Great coaching is not an end point in your coaching career… it is the result of constant refinement, resetting of goals and a drive to never consider yourself a “Finished product”. So what are you doing to develop yourself and your people, not just in business but also in sport? Technical or physical ability is never the defining factor in best team performance. Always it is managing the ‘people side’.


Often it is new, state of the art, multi-million dollar facilities or the latest technology in equipment that grabs people’s attention in sport. Yet, when we look at when teams achieve extraordinary results, or the sporting organizations that continue to stay ahead of the rest, it’s rarely due to their hardware, nor do they give credit to their bricks and mortar! What they attribute as central to their success, is leadership, how their team ‘just works’, the high standards of behavior they demand, and their persistent drive.

While it’s nice to have new buildings and equipment, is this the investment that will deliver the best return to your sporting success? Sport is played by people, coached by people and managed by people, so it is imperative to get the ‘people side’ right to achieve and sustain success.

As management and leadership expert Stephen Covey said

“In my 35-year corporate journey and my 60-year life journey, I have consistently found that the thorniest problems I face each day are soft stuff – problems of intention, understanding, communication, and interpersonal effectiveness – not hard stuff such as return on investment and other quantitative challenges.”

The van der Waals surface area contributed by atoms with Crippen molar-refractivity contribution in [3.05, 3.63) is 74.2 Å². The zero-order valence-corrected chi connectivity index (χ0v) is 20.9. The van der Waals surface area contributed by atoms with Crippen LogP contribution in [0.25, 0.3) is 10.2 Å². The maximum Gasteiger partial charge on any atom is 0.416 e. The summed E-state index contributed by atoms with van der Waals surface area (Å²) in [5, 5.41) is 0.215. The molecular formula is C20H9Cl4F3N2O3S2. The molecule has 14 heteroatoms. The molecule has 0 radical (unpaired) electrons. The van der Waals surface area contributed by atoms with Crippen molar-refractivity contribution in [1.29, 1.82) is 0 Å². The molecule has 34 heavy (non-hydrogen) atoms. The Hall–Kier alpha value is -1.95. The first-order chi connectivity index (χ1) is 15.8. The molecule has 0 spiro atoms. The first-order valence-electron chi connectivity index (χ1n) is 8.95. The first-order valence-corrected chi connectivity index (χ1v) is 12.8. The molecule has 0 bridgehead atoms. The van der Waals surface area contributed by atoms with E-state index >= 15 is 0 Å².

4. Accept that there will be daily challenges

In the 18 years he’s worked with Phelps, Bowman acknowledges they “made tons of mistakes, and there are lots of frustrations you have to work through every day. (You have to) expect there are going to be challenges on a daily basis–the fun is overcoming them,” Bowman says.

For example, at the 2008 Beijing Olympics, Phelps won the 200 Butterfly, setting a world record with a time of 1:52.03. However, he was upset with his performance because he’d set an individual standard of 1:51 or better and didn’t reach it because his goggles had filled with water. While Phelps won the gold medal, Bowman believes Phelps would’ve been satisfied with the silver had he reached the goal he’d set. High performers operate according to their own standards and are satisfied when those standards are met, Bowman says.

It’s important for companies to remember that all successful businesses face challenges on a daily basis. “Any successful team or organization, if you could see behind the scenes, they’re dealing with the same problems,” Bowman says. “The more successful you are, the more headaches that come with it. The stakes are higher.”

What the best athletes, and the most successful people, have in common is not that they do not make mistakes. They all do. However, they have an incredible ability to recover from these mistakes. These athletes have a well-developed recovery strategy, whether it is conscious (known to themselves) or unconscious (they perform this strategy unknowingly). Whether their strategy is conscious or unconscious, ultimately we view these athletes as being resilient.

Defining resiliency is relatively easy. Simply stated, it is the ability to bounce back positively after a mistake, mishap, loss or any negative situation. Defining the skills and behaviors of resilient people however is not as simple, as there are a range of skills involved. What is critical to realize, is that resiliency is not a personality trait or behavioral style. Resiliency is a skill anyone can learn.

To learn more about resiliency, see our article on 6 ways to improve an Athlete’s Resiliency or our Video Presentation on Resiliency in Sport. We hope you enjoyed this article.

At Athlete Assessments, we’re here to provide you with excellence in service and to help you be your best. If there is anything we can assist you with, please contact us.